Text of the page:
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When I was reading this topic, something came to my mind. Have anyone else noticed that in some Karate/Taekwondo/Krav Maga-trainings people are not reacting normally to techniques? They usually bend a little in some direction and let the nage do what he/she wants. They are just like mindless puppets or punching bags...

(Of course I'm not saying that everyone does this)

For example: Uke kicks and nage blocks. Then nage will throw a punch to the face of the uke, pull his head down for some serious knee-kicking. Then uke is thrown to the ground and receives a couple of punches to the jaw. And after uke's kick, he/she stops completely moving/reacting.

A little bit of faking in the start is good, so we'll have some force to deal with. Of course when everyone advances and can deal with a committed attack, then the uke don't have to fake.

A bit off-topic, but please forgive me.
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Old 03-05-2004, 08:34 AM   #15
Aikilove
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Well I've had the (un?)fortune to be attacked by two guys. 'Went like this and you may analyze and draw your own conclusions from it:

I was biking and approached a small bridge over railroad tracks. At the beginning of the bridge were a group of 4 young people (2 girls and 2 boys) around 17-18 years of age.

As I passed them one of the girls accidently hit me with her pull-over as she threw it over her shoulder. I lost balance and had to let go of the bike to not fall myself.

I approached the girl (without any ill intent just to see if she was ok... kind of).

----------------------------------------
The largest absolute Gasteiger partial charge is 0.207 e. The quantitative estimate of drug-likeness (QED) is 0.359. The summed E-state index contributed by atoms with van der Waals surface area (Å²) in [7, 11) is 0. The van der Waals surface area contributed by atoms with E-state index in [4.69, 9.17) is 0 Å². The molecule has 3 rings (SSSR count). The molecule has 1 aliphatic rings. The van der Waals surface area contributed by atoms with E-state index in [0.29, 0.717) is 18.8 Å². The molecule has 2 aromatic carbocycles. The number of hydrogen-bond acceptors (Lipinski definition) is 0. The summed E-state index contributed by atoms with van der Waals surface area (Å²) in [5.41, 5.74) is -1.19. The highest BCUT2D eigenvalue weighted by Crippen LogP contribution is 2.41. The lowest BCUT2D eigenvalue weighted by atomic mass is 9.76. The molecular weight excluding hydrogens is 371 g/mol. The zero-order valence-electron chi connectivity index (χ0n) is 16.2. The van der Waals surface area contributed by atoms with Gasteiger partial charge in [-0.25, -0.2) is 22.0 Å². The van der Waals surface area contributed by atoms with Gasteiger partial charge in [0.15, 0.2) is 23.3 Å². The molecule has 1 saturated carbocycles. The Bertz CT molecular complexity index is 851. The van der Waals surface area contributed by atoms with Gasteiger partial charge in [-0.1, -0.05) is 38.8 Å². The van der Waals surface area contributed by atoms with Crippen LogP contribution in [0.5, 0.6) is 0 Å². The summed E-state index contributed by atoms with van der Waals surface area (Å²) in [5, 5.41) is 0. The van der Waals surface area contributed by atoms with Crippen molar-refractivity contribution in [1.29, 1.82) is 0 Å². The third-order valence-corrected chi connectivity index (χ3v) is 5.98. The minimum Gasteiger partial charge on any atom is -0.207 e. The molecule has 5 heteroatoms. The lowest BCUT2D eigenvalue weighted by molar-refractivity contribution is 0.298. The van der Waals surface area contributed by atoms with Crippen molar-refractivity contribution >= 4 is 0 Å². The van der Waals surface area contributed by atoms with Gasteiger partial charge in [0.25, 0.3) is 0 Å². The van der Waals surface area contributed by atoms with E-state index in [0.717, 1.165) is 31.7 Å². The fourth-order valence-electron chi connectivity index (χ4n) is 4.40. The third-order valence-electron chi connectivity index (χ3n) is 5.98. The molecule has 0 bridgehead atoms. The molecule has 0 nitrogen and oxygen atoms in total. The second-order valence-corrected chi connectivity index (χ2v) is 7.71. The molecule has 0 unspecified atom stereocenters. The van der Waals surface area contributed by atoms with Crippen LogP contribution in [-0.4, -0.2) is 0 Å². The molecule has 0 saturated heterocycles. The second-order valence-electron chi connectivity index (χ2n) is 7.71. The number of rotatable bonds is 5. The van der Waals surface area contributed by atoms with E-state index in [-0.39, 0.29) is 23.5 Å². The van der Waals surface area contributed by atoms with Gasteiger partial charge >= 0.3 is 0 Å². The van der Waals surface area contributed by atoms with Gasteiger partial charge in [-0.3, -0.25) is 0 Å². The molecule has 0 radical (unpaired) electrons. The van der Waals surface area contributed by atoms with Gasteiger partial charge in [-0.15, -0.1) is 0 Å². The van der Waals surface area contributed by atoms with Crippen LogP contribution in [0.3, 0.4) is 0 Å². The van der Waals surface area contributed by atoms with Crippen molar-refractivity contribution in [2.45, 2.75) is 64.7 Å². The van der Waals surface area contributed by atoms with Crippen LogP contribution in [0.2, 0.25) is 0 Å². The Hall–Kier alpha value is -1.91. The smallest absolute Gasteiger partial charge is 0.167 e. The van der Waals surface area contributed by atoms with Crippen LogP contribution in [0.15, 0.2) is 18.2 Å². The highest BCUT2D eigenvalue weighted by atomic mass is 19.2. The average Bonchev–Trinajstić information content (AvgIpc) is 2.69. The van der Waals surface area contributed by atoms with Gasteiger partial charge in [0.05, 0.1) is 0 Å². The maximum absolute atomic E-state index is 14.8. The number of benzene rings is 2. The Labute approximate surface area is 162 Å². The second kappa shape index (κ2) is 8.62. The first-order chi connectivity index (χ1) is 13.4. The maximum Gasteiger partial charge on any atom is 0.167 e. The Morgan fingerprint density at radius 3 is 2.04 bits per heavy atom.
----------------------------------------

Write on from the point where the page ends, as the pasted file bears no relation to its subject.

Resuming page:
I saw/felt something behind me and turned just as one of the guys were about to give me a right sucker punch. I simply sidestept to his inside and at the same time letting my left hand slightly tuch on the top of his incomming arm (really more as a connection to protect myself, since I was at his reach, than a cut down). The cheer surprice, I guess, of not connecting made him loose balance to the point of falling and tumbling down the side of the bridge (we were not yet over the tracks but still just were there was slopes at both sides). Next I know it the next guy comes in with a straight kick. Again I just sidestepped to his inside (trust me I don't normally endorce going to the inside where you are within reach!) and at the same time I let my right open hand connect with his torso. This made him lose balance backwards and I actually had to grab his shirt with the same hand so that he wouldn't fall on his back head. I continued this pulling motion and let my grip go so that he stumbled to his forward right over the other guy that had almos climbed back up again. They both tumbled back down.